Week 4 - Prompt Engineering

This week you will...

  • Master Prompt Engineering

  • Familiarize yourself with different prompting frameworks


Until next week you should...

  • Go through the learning material below

  • Apply and try the learned prompt engineering techniques on your project and report on your findings in the next session

Learning Resources

Prompt engineering is a relatively new discipline for developing and optimizing prompts(a.k.a the text inputs) to get the best out of large language models (LLMs) for a wide variety of tasks. This means that we manipulate the text input to the model with the goal to get the best or most desired output out of the model.

Prompt engineering skills generally help us to better understand the capabilities and limitations of LLMs just as they are very valuable to improve the capacity of LLMs on a wide range of common and complex tasks such as question answering and arithmetic reasoning.

We can also look at it, that Prompt Engineering is referring to methods on how to communicate with the LLM to steer its behavior towards desired outcomes. One key point of prompt engineering methods is that they don't touch/change the model weights. So the LLM is completely frozen and the only change is happening in the input values - the prompts.

Prompt engineering is a very empirical science and the effect of specific prompt engineering methods can vary a lot among models, thus requiring heavy experimentation and heuristics.

We will now look at different prompt engineering methods..

Basic Prompting

Zero-shot and few-shot learning are two most basic approaches for prompting the model, pioneered by many LLM papers and commonly used for benchmarking LLM performance.


Zero-shot learning is to simply feed the task text to the model and ask for the result.


Classify the text into neutral, negative or positive. 

Text: I think this course is amazing.



As you see for sophisticated LLMs and easy enough tasks this is already enough to achieve the aim.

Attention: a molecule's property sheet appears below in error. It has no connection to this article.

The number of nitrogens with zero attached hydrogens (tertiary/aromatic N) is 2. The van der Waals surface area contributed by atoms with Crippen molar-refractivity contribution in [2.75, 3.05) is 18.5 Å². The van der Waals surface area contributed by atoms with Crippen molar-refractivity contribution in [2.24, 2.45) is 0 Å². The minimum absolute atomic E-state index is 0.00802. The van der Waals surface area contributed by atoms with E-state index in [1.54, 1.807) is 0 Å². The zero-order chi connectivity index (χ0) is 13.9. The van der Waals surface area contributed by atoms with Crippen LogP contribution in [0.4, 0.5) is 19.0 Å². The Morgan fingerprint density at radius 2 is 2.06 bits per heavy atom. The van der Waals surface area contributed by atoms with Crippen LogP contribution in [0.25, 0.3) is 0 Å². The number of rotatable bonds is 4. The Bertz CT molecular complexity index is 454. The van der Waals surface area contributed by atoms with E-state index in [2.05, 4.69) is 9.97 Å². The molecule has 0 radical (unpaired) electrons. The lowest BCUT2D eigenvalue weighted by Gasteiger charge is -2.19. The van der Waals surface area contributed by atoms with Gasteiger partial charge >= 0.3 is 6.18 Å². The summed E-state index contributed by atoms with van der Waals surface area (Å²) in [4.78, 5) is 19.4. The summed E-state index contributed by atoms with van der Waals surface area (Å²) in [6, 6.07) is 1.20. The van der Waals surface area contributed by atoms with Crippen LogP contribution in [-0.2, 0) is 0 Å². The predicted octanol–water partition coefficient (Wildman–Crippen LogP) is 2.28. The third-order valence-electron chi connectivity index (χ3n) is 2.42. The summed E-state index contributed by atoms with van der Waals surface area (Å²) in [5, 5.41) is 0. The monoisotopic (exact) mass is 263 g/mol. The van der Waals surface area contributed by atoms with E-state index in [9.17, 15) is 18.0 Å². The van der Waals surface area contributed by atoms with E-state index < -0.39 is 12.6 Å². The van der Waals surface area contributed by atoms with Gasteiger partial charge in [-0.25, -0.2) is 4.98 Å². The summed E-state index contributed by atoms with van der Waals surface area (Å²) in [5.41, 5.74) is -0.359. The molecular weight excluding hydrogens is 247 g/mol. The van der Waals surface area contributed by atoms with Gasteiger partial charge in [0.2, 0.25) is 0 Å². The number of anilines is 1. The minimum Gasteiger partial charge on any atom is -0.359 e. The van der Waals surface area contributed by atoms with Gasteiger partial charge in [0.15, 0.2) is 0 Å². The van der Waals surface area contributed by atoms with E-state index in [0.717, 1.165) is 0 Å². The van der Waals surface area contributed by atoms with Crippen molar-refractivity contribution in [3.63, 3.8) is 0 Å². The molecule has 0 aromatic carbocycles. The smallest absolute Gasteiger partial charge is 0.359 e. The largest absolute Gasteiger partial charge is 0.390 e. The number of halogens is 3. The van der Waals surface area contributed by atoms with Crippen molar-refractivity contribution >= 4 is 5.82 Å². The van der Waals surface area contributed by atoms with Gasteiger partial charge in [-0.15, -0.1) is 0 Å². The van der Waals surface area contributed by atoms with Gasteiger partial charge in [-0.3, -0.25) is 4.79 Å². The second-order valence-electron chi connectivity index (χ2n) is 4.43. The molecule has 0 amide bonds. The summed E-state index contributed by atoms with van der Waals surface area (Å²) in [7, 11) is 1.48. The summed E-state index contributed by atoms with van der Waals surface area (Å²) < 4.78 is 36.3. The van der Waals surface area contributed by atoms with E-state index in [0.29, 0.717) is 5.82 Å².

Few-shot learning presents a set of demonstrations, each consisting of both input and desired output, on the target task. Normally they are high quality examples. As the model first sees good examples, it can better understand human intention and criteria for what kinds of answers are expected. Therefore, few-shot learning often leads to better performance than zero-shot. However, it comes at the cost of more token consumption.


A "whatpu" is a small, furry animal native to Tanzania. An example of a sentence that uses
the word whatpu is:
We were traveling in Africa and we saw these very cute whatpus.
To do a "farduddle" means to jump up and down really fast. An example of a sentence that uses
the word farduddle is:


When we won the game, we all started to farduddle in celebration.

For further improvements we first have to understand which are the elements of a prompt.

Elements of a Prompt

A prompt contains any of the following elements:

Instruction - a specific task or instruction you want the model to perform

Context - external information or additional context that can steer the model to better responses

Input Data - the input or question that we are interested to find a response for

Output Indicator - the type or format of the output.

You do not need all the four elements for a prompt and the format depends on the task at hand.

Best Practices

Usually, the more specific and relevant the context is to the task we are trying to perform, the better.

We should be very specific about the instruction and task we want the model to perform. The more descriptive and detailed the prompt is, the better the results. This is particularly important when we have a desired outcome or style of generation we are seeking. There aren't specific tokens or keywords that lead to better results. It's more important to have a good format and descriptive prompt. In fact, providing examples in the prompt is very effective to get desired output in specific formats.

Here a the golden 6 bullet points for good prompting:

  1. Write as clearly and precisely as possible.

  2. Provide as much context as possible/necessary.

  3. Really use ChatGPT as a chat interaction.

  4. Iterate until you are satisfied with the results.

  5. Break down the task into individual steps.

  6. Provide examples.

Next we will go to see specific prompting frameworks which increase the outputs especially for more complex tasks even more.



Last updated